Before leasing commercial premises for your business, it is crucial to understand every last clause in the lease contract.
One that catches many business owners unaware is a use clause. Understanding more about how a use clause works can help you negotiate a better lease.
What is a use clause?
A commercial landlord may impose restrictions on how you can use the premises you rent from them. For example, they may say you can only keep your shop open until 8 pm or that you cannot open on Sundays. Alternatively, they may allow you to open the hours you wish but forbid you from running certain types of business. Maybe you can sell clothes there, but they prohibit you from turning it into a fast food joint.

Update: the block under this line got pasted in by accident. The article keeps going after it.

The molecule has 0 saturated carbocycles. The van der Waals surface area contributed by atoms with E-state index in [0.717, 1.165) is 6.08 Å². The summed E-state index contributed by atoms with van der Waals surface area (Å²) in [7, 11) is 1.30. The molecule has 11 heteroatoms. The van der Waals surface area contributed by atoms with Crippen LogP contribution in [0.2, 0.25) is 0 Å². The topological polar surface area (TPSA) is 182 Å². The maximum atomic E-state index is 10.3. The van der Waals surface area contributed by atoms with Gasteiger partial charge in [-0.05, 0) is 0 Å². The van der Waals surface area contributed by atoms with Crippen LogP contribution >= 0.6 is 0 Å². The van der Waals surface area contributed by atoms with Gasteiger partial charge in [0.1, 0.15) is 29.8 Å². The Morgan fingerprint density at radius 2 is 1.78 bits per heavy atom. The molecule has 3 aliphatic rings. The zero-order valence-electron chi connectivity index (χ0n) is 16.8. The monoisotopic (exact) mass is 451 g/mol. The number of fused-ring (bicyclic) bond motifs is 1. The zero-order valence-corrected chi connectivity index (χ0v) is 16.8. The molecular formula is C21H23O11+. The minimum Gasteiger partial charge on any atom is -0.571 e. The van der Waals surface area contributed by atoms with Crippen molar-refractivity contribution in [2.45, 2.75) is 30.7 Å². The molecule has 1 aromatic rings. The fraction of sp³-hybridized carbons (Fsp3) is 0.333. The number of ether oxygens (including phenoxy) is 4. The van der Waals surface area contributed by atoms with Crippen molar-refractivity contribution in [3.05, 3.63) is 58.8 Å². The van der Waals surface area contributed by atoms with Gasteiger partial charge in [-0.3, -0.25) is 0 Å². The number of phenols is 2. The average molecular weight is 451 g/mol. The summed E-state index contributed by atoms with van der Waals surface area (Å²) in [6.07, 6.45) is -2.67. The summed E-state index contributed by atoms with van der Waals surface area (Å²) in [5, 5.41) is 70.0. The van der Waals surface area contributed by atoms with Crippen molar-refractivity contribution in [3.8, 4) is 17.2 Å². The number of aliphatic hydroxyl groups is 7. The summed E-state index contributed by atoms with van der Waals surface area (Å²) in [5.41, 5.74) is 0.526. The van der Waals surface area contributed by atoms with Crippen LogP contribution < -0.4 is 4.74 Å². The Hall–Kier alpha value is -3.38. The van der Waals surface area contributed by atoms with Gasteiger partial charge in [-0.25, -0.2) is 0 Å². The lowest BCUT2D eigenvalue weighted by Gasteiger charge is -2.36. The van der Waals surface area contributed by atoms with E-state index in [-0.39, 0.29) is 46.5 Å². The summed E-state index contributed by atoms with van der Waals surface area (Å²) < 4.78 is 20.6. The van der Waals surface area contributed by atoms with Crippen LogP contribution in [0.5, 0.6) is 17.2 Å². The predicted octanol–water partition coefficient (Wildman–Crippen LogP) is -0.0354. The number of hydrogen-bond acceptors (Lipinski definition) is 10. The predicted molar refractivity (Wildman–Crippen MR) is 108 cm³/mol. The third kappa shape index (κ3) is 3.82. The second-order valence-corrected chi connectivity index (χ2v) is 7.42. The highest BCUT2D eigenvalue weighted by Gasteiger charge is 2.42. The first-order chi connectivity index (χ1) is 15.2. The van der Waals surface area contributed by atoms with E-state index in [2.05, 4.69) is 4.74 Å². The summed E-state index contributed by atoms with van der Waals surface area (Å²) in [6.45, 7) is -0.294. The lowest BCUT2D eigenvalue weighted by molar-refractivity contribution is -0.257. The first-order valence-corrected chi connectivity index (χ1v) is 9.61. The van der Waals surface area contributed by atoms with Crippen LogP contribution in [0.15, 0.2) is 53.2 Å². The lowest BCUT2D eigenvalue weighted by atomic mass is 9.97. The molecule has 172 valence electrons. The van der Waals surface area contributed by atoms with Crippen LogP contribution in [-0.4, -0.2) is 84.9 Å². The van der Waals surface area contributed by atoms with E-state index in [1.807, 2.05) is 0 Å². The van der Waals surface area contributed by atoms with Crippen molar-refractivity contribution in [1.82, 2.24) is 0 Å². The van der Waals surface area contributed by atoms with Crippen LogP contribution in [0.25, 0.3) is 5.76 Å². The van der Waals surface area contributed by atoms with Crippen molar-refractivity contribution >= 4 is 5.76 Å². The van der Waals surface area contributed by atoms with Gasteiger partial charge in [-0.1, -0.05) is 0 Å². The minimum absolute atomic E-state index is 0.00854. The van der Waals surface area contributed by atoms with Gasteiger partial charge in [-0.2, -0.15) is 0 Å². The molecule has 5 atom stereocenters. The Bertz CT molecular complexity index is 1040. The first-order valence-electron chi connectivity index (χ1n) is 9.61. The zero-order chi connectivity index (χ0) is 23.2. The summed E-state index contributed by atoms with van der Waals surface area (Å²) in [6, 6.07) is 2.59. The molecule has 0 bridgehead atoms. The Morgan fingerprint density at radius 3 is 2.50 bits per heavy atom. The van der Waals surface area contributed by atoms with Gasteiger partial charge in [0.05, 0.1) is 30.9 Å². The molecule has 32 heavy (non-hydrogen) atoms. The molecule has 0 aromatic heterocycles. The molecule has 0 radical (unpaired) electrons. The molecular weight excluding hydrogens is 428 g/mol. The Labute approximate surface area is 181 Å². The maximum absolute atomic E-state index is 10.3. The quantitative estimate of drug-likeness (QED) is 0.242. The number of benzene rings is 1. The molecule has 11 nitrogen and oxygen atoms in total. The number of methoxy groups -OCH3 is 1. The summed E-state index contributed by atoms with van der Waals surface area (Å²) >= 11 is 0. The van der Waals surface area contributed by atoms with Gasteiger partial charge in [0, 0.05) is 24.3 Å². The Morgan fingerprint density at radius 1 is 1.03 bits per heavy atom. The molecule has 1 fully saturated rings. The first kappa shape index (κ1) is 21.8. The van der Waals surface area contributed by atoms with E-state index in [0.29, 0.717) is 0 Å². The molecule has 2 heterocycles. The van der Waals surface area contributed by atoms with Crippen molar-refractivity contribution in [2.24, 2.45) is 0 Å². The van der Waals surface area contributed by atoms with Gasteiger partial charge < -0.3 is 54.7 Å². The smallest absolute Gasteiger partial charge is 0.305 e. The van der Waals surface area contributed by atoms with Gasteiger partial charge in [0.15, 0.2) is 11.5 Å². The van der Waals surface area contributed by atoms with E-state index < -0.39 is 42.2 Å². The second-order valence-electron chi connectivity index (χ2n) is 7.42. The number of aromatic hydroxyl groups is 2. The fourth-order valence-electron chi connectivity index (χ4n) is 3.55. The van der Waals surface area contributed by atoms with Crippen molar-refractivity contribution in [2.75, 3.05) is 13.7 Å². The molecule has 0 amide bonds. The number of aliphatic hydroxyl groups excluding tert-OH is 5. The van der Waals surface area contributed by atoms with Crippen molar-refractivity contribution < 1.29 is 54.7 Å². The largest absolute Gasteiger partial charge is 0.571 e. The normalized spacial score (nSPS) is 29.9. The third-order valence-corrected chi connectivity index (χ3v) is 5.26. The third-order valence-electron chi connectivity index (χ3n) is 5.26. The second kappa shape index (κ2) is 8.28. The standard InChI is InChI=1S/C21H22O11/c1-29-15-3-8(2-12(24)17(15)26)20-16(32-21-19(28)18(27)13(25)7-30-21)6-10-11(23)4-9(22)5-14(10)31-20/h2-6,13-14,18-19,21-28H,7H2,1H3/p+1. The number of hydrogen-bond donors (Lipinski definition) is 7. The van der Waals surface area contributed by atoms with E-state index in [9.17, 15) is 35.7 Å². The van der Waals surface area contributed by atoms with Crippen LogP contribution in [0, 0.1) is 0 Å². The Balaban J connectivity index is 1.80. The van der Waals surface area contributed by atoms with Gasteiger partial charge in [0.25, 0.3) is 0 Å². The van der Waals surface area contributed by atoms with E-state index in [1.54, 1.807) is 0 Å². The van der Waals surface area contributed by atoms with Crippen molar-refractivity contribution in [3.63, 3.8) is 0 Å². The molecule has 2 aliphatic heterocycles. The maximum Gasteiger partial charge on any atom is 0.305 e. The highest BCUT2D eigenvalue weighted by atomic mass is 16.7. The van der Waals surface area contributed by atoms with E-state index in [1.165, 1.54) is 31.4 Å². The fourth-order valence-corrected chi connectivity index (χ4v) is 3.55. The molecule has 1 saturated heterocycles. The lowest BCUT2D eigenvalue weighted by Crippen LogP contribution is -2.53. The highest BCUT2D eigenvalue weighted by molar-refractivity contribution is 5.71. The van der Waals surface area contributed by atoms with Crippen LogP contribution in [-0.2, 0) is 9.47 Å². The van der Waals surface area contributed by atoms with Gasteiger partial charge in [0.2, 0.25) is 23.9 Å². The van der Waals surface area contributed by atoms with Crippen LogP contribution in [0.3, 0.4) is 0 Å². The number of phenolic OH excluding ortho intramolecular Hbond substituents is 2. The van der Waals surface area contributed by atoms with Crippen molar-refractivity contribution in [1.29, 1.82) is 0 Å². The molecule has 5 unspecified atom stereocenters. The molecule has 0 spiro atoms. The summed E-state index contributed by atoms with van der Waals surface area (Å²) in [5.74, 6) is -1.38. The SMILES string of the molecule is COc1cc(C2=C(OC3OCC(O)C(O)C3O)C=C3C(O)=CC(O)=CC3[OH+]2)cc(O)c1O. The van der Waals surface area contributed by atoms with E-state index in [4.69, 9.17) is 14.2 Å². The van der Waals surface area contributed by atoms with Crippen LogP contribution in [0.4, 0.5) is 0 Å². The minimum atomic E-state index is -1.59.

Can they do this?
Provided a landlord puts something in the contract, the law would probably back them up. A court would likely consider it your responsibility to read and understand the whole contract before you signed it.
There may be exceptions if, by refusing to allow you to do something, the landlord breaches broader state or federal laws. Zoning laws may also restrict what you can carry out in a particular place. It may be a landlord is just reiterating those rules.
Can you sublet to someone else?
Let’s say your business idea is not working out, or your landlord is being a pain. Could you sublet to someone else in order to get out of there? If the landlord inserted a no subletting clause, then you probably cannot.
The key is to understand your contract first. These agreements can sometimes use complex wording. Getting legal advice to review your contract first reduces the chances you need it to handle a contract dispute later.